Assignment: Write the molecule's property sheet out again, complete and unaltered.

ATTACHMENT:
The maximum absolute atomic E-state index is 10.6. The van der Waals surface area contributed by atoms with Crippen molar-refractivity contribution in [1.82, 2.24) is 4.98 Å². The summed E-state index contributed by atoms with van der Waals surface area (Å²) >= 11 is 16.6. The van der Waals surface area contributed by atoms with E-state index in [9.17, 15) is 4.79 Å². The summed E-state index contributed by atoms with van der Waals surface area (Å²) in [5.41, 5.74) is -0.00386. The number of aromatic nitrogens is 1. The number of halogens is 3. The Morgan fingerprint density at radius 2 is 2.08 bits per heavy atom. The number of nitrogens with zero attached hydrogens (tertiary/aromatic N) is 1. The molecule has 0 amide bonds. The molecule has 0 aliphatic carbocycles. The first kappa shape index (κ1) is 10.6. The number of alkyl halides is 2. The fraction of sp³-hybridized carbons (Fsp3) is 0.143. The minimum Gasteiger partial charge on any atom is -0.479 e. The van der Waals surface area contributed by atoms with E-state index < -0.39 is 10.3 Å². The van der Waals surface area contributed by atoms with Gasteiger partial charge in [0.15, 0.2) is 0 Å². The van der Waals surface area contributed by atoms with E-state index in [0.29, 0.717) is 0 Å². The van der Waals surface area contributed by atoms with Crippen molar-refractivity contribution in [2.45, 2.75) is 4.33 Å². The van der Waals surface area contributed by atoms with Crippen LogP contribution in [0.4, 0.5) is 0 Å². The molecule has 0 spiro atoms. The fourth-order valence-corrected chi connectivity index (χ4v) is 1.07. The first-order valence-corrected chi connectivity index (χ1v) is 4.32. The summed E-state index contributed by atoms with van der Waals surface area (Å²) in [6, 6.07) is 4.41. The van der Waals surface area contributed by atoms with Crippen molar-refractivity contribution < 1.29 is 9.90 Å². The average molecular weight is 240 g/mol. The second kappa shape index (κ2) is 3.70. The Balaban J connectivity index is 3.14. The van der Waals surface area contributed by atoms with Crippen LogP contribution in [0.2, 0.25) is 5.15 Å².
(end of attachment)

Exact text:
The maximum absolute atomic E-state index is 10.6. The van der Waals surface area contributed by atoms with Crippen molar-refractivity contribution in [1.82, 2.24) is 4.98 Å². The summed E-state index contributed by atoms with van der Waals surface area (Å²) >= 11 is 16.6. The van der Waals surface area contributed by atoms with E-state index in [9.17, 15) is 4.79 Å². The summed E-state index contributed by atoms with van der Waals surface area (Å²) in [5.41, 5.74) is -0.00386. The number of aromatic nitrogens is 1. The number of halogens is 3. The Morgan fingerprint density at radius 2 is 2.08 bits per heavy atom. The number of nitrogens with zero attached hydrogens (tertiary/aromatic N) is 1. The molecule has 0 amide bonds. The molecule has 0 aliphatic carbocycles. The first kappa shape index (κ1) is 10.6. The number of alkyl halides is 2. The fraction of sp³-hybridized carbons (Fsp3) is 0.143. The minimum Gasteiger partial charge on any atom is -0.479 e. The van der Waals surface area contributed by atoms with E-state index < -0.39 is 10.3 Å². The van der Waals surface area contributed by atoms with Gasteiger partial charge in [0.15, 0.2) is 0 Å². The van der Waals surface area contributed by atoms with E-state index in [0.29, 0.717) is 0 Å². The van der Waals surface area contributed by atoms with Crippen molar-refractivity contribution in [2.45, 2.75) is 4.33 Å². The van der Waals surface area contributed by atoms with Crippen LogP contribution in [0.4, 0.5) is 0 Å². The molecule has 0 spiro atoms. The fourth-order valence-corrected chi connectivity index (χ4v) is 1.07. The first-order valence-corrected chi connectivity index (χ1v) is 4.32. The summed E-state index contributed by atoms with van der Waals surface area (Å²) in [6, 6.07) is 4.41. The van der Waals surface area contributed by atoms with Crippen molar-refractivity contribution < 1.29 is 9.90 Å². The average molecular weight is 240 g/mol. The second kappa shape index (κ2) is 3.70. The Balaban J connectivity index is 3.14. The van der Waals surface area contributed by atoms with Crippen LogP contribution in [0.2, 0.25) is 5.15 Å².